• Tried capturing from Unity in 24, 30, and 60 fps and experimenting with motion blur interpolation from those different rates, then rendering final 24fps comps for each– best results that looked less ‘CG animation-ish’ and most ‘filmic’ were found in Pixel Motion Blur over 24fps. Going off of higher framerates, After Effects and Pixel Motion Blur has more data to interpolate, creating a smoother and cleaner render down to 24fps, but it ultimately looked cartoony. Surprisingly, Pixel Motion Blur on 24fps looked most filmic; just ironic that it having less data to work with still produced a better final effect.
  • Thus, I only need to capture in Unity with uRecord at 24 fps, which will save substantial time and HDD space over the long haul.
  • Takes After Effects about 1 minute per second of final video to render with Pixel Motion Blur and FilmConvert. 16 seconds takes about 13.5 minutes to kick out of AE at 2K from a 4K comp and source.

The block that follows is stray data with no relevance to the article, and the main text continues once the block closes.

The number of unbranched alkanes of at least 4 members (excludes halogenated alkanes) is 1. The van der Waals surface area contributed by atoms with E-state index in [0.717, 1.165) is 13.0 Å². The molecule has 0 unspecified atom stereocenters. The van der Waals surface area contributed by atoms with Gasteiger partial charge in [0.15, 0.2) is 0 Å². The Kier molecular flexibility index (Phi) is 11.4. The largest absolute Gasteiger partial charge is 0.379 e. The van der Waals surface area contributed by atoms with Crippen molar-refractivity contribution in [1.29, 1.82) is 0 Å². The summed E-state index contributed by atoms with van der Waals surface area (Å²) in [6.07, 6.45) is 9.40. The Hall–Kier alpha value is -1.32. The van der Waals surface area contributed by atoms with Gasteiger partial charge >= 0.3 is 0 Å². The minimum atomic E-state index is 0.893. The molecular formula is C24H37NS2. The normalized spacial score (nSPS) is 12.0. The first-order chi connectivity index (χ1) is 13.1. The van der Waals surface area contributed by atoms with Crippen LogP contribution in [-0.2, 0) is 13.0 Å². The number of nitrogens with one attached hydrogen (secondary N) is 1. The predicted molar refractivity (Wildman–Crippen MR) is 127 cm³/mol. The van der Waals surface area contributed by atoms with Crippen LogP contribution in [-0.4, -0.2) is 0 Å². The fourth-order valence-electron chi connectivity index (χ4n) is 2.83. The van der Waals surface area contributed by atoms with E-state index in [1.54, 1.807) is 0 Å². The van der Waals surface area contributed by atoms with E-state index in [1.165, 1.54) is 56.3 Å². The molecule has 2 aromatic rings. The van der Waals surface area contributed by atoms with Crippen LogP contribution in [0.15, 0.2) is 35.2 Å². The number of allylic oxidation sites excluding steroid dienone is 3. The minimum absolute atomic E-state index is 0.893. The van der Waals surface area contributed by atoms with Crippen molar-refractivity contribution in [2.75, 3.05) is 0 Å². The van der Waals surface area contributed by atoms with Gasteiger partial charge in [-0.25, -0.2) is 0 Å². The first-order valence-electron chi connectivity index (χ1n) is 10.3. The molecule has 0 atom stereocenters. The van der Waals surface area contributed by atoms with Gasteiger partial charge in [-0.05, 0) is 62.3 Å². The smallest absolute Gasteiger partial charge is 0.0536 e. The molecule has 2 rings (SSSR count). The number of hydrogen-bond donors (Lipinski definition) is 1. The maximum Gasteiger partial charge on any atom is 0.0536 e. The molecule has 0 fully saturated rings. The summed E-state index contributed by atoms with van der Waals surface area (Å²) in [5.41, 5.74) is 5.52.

• Despite capturing in Unity, bringing frames into AE, setting up effects, and kicking out a final AE comp, this process still dramatically beats Maya rendering speed. Exponentially.
  • Theoretically can animate Face with Mixamo and webcam– but Face Plus is currently broken when running on my Mac OS X Yosemite and my 2011 iMac.

Here’s an overview of the amazing Mixamo Fuse. Once I saw EVE Online’s character creator first back in 2010, ever since I’ve been hoping a stand-alone app would be created to do this for general character creation outside of a game. It’s here and it’s super easy to use.

I was also blown away by the prospect of using Mixamo Face Plus to literally sit at my desk and, through a simple webcam, act out facial performance for all CG characters with ease.